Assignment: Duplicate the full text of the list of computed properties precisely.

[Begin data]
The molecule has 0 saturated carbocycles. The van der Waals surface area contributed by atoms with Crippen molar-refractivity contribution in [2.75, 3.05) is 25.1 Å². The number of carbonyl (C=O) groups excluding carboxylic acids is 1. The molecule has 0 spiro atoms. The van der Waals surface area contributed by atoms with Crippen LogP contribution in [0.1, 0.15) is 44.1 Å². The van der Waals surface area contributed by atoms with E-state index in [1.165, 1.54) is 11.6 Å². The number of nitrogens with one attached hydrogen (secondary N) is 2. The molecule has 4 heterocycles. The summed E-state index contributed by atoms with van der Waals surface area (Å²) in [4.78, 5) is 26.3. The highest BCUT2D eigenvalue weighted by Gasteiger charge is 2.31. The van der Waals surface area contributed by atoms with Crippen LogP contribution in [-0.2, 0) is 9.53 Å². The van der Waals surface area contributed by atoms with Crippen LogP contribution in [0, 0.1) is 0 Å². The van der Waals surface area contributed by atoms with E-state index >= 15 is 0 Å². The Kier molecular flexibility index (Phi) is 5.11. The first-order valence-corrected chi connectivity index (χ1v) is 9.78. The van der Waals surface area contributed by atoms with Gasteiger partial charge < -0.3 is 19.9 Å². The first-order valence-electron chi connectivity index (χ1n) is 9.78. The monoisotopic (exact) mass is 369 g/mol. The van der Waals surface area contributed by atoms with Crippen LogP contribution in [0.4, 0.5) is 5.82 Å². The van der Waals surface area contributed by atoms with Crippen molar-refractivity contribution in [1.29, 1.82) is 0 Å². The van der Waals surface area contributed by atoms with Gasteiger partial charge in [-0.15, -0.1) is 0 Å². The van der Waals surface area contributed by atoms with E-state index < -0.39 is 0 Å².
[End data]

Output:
The molecule has 0 saturated carbocycles. The van der Waals surface area contributed by atoms with Crippen molar-refractivity contribution in [2.75, 3.05) is 25.1 Å². The number of carbonyl (C=O) groups excluding carboxylic acids is 1. The molecule has 0 spiro atoms. The van der Waals surface area contributed by atoms with Crippen LogP contribution in [0.1, 0.15) is 44.1 Å². The van der Waals surface area contributed by atoms with E-state index in [1.165, 1.54) is 11.6 Å². The number of nitrogens with one attached hydrogen (secondary N) is 2. The molecule has 4 heterocycles. The summed E-state index contributed by atoms with van der Waals surface area (Å²) in [4.78, 5) is 26.3. The highest BCUT2D eigenvalue weighted by Gasteiger charge is 2.31. The van der Waals surface area contributed by atoms with Crippen LogP contribution in [-0.2, 0) is 9.53 Å². The van der Waals surface area contributed by atoms with Crippen LogP contribution in [0, 0.1) is 0 Å². The van der Waals surface area contributed by atoms with E-state index >= 15 is 0 Å². The Kier molecular flexibility index (Phi) is 5.11. The first-order valence-corrected chi connectivity index (χ1v) is 9.78. The van der Waals surface area contributed by atoms with Gasteiger partial charge < -0.3 is 19.9 Å². The first-order valence-electron chi connectivity index (χ1n) is 9.78. The monoisotopic (exact) mass is 369 g/mol. The van der Waals surface area contributed by atoms with Crippen LogP contribution in [0.4, 0.5) is 5.82 Å². The van der Waals surface area contributed by atoms with Crippen molar-refractivity contribution in [1.29, 1.82) is 0 Å². The van der Waals surface area contributed by atoms with Gasteiger partial charge in [-0.15, -0.1) is 0 Å². The van der Waals surface area contributed by atoms with E-state index < -0.39 is 0 Å².